• Ascended Fanboy: Jamie Madrox keeps attempting to treat his Mutant adventures as Noir Detective novels. Usually, he fails miserably.
  • Awesome, but Impractical:
    • Layla's mutant power. She can bring people back from the dead!... unfortunately, they no longer have a soul and as such, always have something wrong with them.
    • Shatterstar's powers would be this ANYWHERE but X-Factor, since he requires one of three teammates as a psychic anchor to teleport and both the teleporting and his "sword energy blast things" need about as much recovery time as a Super Saiyan.
  • Bad Future: Bishop's Future shows up, when one of Madrox's dupes is sent there. The government is oppressive, several major cities are outright abandoned, Mutants are practically extinct, and the few left are put in camps guarded by sentinels, and to Madrox's horror no-one has flight rings or jetpacks, or even heard of Inspector Clouseau.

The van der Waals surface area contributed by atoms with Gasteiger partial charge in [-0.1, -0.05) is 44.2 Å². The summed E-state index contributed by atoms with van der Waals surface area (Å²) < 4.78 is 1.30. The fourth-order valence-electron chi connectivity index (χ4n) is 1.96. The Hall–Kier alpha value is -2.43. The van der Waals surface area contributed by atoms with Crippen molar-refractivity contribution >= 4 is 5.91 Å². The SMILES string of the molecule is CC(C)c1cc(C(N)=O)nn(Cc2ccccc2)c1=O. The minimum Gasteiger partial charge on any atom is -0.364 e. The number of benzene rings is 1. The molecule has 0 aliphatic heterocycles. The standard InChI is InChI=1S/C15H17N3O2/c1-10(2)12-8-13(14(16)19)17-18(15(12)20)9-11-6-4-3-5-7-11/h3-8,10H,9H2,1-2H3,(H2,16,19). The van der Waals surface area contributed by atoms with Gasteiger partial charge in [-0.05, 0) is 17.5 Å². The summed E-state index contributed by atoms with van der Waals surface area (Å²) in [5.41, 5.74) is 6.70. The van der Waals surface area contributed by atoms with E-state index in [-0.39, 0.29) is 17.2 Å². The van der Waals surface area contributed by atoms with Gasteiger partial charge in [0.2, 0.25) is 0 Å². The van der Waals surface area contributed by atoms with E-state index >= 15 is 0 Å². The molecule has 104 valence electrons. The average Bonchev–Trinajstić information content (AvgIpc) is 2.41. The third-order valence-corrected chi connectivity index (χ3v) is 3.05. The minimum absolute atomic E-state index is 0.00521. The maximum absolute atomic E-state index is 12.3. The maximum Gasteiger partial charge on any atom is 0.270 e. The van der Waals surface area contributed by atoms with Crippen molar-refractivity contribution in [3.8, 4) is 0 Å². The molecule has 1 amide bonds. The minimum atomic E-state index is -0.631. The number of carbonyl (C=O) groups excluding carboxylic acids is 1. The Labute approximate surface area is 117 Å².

Madrox: The future sucks.
  • Badass Longcoat:
    • Madrox seems to prefer one of these.
    • Shatterstar wore one when he first showed back up, but has since switched to a shorter jacket.
  • Badass Normal: Rictor, who lost his powers in the Decimation. Peter David describes him as the "moody former mutant who believes he's useless and yet keeps happening to save the day." Avengers: Children's Crusade officially repowers him thanks to the Scarlet Witch herself.
  • Bald of Awesome: Guido and Darwin. In both cases.
  • Bald of Evil: [[Once again, Guido and Darwin. Eventually, anyway.]]
  • Beard of Sorrow: Jamie grows one, after he accidentally absorbs his newborn son.